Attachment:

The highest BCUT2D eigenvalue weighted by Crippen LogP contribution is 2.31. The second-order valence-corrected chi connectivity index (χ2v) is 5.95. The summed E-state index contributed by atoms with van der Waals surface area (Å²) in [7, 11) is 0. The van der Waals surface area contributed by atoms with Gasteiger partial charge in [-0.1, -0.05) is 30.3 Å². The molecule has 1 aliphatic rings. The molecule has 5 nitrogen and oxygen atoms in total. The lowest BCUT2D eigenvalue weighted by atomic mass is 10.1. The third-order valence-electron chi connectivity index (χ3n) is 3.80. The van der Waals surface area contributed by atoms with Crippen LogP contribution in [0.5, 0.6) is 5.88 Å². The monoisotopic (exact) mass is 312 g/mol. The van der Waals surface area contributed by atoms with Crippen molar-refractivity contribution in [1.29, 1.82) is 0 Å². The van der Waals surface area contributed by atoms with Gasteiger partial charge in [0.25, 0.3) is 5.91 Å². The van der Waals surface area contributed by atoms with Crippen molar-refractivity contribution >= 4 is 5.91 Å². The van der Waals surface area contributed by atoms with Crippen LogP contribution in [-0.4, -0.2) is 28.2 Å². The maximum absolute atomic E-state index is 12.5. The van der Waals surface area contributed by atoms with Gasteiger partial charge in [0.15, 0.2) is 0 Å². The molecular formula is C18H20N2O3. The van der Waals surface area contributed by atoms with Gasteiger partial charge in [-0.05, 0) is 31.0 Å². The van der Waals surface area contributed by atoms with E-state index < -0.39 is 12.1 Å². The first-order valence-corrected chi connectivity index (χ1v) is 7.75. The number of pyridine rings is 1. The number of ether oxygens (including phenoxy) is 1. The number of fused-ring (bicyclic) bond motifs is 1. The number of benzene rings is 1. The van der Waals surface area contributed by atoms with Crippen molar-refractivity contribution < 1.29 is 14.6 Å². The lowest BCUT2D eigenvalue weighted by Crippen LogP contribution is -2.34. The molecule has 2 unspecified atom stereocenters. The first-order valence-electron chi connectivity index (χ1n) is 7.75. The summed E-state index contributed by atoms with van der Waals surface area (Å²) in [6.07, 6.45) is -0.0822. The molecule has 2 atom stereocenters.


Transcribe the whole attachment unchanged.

The highest BCUT2D eigenvalue weighted by Crippen LogP contribution is 2.31. The second-order valence-corrected chi connectivity index (χ2v) is 5.95. The summed E-state index contributed by atoms with van der Waals surface area (Å²) in [7, 11) is 0. The van der Waals surface area contributed by atoms with Gasteiger partial charge in [-0.1, -0.05) is 30.3 Å². The molecule has 1 aliphatic rings. The molecule has 5 nitrogen and oxygen atoms in total. The lowest BCUT2D eigenvalue weighted by atomic mass is 10.1. The third-order valence-electron chi connectivity index (χ3n) is 3.80. The van der Waals surface area contributed by atoms with Crippen LogP contribution in [0.5, 0.6) is 5.88 Å². The monoisotopic (exact) mass is 312 g/mol. The van der Waals surface area contributed by atoms with Crippen molar-refractivity contribution in [1.29, 1.82) is 0 Å². The van der Waals surface area contributed by atoms with Gasteiger partial charge in [0.25, 0.3) is 5.91 Å². The van der Waals surface area contributed by atoms with Crippen molar-refractivity contribution >= 4 is 5.91 Å². The van der Waals surface area contributed by atoms with Crippen LogP contribution in [-0.4, -0.2) is 28.2 Å². The maximum absolute atomic E-state index is 12.5. The van der Waals surface area contributed by atoms with Gasteiger partial charge in [0.15, 0.2) is 0 Å². The molecular formula is C18H20N2O3. The van der Waals surface area contributed by atoms with Gasteiger partial charge in [-0.05, 0) is 31.0 Å². The van der Waals surface area contributed by atoms with E-state index < -0.39 is 12.1 Å². The first-order valence-corrected chi connectivity index (χ1v) is 7.75. The number of pyridine rings is 1. The number of ether oxygens (including phenoxy) is 1. The number of fused-ring (bicyclic) bond motifs is 1. The number of benzene rings is 1. The van der Waals surface area contributed by atoms with Crippen molar-refractivity contribution < 1.29 is 14.6 Å². The lowest BCUT2D eigenvalue weighted by Crippen LogP contribution is -2.34. The molecule has 2 unspecified atom stereocenters. The first-order valence-electron chi connectivity index (χ1n) is 7.75. The summed E-state index contributed by atoms with van der Waals surface area (Å²) in [6.07, 6.45) is -0.0822. The molecule has 2 atom stereocenters.